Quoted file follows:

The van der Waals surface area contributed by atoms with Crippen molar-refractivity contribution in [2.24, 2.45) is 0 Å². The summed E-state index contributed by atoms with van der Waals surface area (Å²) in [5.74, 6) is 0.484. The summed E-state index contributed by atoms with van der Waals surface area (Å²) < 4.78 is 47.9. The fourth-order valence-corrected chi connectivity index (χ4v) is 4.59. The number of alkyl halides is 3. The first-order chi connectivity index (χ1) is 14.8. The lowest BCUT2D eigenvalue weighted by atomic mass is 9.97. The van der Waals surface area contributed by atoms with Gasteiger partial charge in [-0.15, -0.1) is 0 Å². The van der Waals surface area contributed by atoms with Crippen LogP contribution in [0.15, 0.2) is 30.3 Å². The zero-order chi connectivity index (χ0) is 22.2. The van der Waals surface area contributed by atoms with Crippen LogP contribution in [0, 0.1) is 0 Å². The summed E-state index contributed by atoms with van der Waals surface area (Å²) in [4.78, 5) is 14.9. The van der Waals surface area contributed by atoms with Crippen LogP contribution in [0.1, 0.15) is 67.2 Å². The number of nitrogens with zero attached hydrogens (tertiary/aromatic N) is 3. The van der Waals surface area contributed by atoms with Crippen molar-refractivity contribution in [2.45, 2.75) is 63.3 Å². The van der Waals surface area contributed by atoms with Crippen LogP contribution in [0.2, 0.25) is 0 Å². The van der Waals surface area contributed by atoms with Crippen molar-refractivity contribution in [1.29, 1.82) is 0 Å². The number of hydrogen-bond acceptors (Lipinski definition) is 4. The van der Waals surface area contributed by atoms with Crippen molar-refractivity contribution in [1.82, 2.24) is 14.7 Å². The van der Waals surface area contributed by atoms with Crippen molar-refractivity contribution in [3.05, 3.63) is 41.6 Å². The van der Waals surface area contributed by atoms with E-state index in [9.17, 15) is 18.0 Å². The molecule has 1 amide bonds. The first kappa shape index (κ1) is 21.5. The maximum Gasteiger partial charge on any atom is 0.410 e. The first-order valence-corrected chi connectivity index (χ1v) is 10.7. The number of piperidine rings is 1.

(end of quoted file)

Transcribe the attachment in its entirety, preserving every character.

The van der Waals surface area contributed by atoms with Crippen molar-refractivity contribution in [2.24, 2.45) is 0 Å². The summed E-state index contributed by atoms with van der Waals surface area (Å²) in [5.74, 6) is 0.484. The summed E-state index contributed by atoms with van der Waals surface area (Å²) < 4.78 is 47.9. The fourth-order valence-corrected chi connectivity index (χ4v) is 4.59. The number of alkyl halides is 3. The first-order chi connectivity index (χ1) is 14.8. The lowest BCUT2D eigenvalue weighted by atomic mass is 9.97. The van der Waals surface area contributed by atoms with Gasteiger partial charge in [-0.15, -0.1) is 0 Å². The van der Waals surface area contributed by atoms with Crippen LogP contribution in [0.15, 0.2) is 30.3 Å². The zero-order chi connectivity index (χ0) is 22.2. The van der Waals surface area contributed by atoms with Crippen LogP contribution in [0, 0.1) is 0 Å². The summed E-state index contributed by atoms with van der Waals surface area (Å²) in [4.78, 5) is 14.9. The van der Waals surface area contributed by atoms with Crippen LogP contribution in [0.1, 0.15) is 67.2 Å². The number of nitrogens with zero attached hydrogens (tertiary/aromatic N) is 3. The van der Waals surface area contributed by atoms with Crippen molar-refractivity contribution in [2.45, 2.75) is 63.3 Å². The van der Waals surface area contributed by atoms with Crippen LogP contribution in [0.2, 0.25) is 0 Å². The van der Waals surface area contributed by atoms with Crippen molar-refractivity contribution in [1.29, 1.82) is 0 Å². The number of hydrogen-bond acceptors (Lipinski definition) is 4. The van der Waals surface area contributed by atoms with Crippen molar-refractivity contribution in [1.82, 2.24) is 14.7 Å². The van der Waals surface area contributed by atoms with Crippen molar-refractivity contribution in [3.05, 3.63) is 41.6 Å². The van der Waals surface area contributed by atoms with E-state index in [9.17, 15) is 18.0 Å². The molecule has 1 amide bonds. The first kappa shape index (κ1) is 21.5. The maximum Gasteiger partial charge on any atom is 0.410 e. The first-order valence-corrected chi connectivity index (χ1v) is 10.7. The number of piperidine rings is 1.